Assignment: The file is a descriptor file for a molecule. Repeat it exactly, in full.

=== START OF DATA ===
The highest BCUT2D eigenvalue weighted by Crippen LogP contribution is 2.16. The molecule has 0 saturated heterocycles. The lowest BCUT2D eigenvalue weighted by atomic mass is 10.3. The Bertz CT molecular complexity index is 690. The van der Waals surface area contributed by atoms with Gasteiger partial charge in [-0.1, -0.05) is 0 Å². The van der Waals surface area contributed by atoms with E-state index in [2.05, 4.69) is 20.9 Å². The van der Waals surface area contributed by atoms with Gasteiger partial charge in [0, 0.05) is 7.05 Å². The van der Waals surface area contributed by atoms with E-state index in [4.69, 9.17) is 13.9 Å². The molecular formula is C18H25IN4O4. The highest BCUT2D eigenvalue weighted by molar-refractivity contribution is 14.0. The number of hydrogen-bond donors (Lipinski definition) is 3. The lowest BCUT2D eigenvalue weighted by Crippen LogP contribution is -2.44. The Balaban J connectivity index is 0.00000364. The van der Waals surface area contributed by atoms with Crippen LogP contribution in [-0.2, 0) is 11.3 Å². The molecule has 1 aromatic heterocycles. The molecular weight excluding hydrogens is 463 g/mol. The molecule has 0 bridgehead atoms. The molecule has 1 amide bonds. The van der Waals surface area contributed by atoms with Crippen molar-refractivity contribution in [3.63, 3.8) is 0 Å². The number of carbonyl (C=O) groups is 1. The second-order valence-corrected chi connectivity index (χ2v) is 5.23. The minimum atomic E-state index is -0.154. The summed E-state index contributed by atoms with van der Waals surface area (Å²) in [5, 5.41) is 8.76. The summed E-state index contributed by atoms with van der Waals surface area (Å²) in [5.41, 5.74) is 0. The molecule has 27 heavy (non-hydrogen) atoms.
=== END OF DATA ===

The highest BCUT2D eigenvalue weighted by Crippen LogP contribution is 2.16. The molecule has 0 saturated heterocycles. The lowest BCUT2D eigenvalue weighted by atomic mass is 10.3. The Bertz CT molecular complexity index is 690. The van der Waals surface area contributed by atoms with Gasteiger partial charge in [-0.1, -0.05) is 0 Å². The van der Waals surface area contributed by atoms with E-state index in [2.05, 4.69) is 20.9 Å². The van der Waals surface area contributed by atoms with Gasteiger partial charge in [0, 0.05) is 7.05 Å². The van der Waals surface area contributed by atoms with E-state index in [4.69, 9.17) is 13.9 Å². The molecular formula is C18H25IN4O4. The highest BCUT2D eigenvalue weighted by molar-refractivity contribution is 14.0. The number of hydrogen-bond donors (Lipinski definition) is 3. The lowest BCUT2D eigenvalue weighted by Crippen LogP contribution is -2.44. The Balaban J connectivity index is 0.00000364. The van der Waals surface area contributed by atoms with Crippen LogP contribution in [-0.2, 0) is 11.3 Å². The molecule has 1 aromatic heterocycles. The molecular weight excluding hydrogens is 463 g/mol. The molecule has 0 bridgehead atoms. The molecule has 1 amide bonds. The van der Waals surface area contributed by atoms with Crippen molar-refractivity contribution in [3.63, 3.8) is 0 Å². The number of carbonyl (C=O) groups is 1. The second-order valence-corrected chi connectivity index (χ2v) is 5.23. The minimum atomic E-state index is -0.154. The summed E-state index contributed by atoms with van der Waals surface area (Å²) in [5, 5.41) is 8.76. The summed E-state index contributed by atoms with van der Waals surface area (Å²) in [5.41, 5.74) is 0. The molecule has 27 heavy (non-hydrogen) atoms.